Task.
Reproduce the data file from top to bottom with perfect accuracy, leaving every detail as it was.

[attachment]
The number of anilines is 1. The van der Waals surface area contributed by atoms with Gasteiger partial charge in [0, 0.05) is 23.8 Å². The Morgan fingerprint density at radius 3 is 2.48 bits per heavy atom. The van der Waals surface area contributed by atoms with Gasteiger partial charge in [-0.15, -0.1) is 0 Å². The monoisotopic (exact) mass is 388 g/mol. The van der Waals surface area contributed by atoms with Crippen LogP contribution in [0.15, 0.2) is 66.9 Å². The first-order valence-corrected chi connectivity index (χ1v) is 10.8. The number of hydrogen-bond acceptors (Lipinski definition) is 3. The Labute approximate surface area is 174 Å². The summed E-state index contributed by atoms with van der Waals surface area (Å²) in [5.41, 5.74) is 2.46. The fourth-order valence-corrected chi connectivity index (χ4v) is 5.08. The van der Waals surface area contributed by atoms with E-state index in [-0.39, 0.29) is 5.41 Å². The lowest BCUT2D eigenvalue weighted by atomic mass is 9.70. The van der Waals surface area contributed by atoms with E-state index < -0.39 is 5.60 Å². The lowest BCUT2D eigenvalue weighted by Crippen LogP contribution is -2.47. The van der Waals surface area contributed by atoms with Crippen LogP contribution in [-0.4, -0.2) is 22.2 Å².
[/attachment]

The number of anilines is 1. The van der Waals surface area contributed by atoms with Gasteiger partial charge in [0, 0.05) is 23.8 Å². The Morgan fingerprint density at radius 3 is 2.48 bits per heavy atom. The van der Waals surface area contributed by atoms with Gasteiger partial charge in [-0.15, -0.1) is 0 Å². The monoisotopic (exact) mass is 388 g/mol. The van der Waals surface area contributed by atoms with Crippen LogP contribution in [0.15, 0.2) is 66.9 Å². The first-order valence-corrected chi connectivity index (χ1v) is 10.8. The number of hydrogen-bond acceptors (Lipinski definition) is 3. The Labute approximate surface area is 174 Å². The summed E-state index contributed by atoms with van der Waals surface area (Å²) in [5.41, 5.74) is 2.46. The fourth-order valence-corrected chi connectivity index (χ4v) is 5.08. The van der Waals surface area contributed by atoms with E-state index in [-0.39, 0.29) is 5.41 Å². The lowest BCUT2D eigenvalue weighted by atomic mass is 9.70. The van der Waals surface area contributed by atoms with E-state index < -0.39 is 5.60 Å². The lowest BCUT2D eigenvalue weighted by Crippen LogP contribution is -2.47. The van der Waals surface area contributed by atoms with Crippen LogP contribution in [-0.4, -0.2) is 22.2 Å².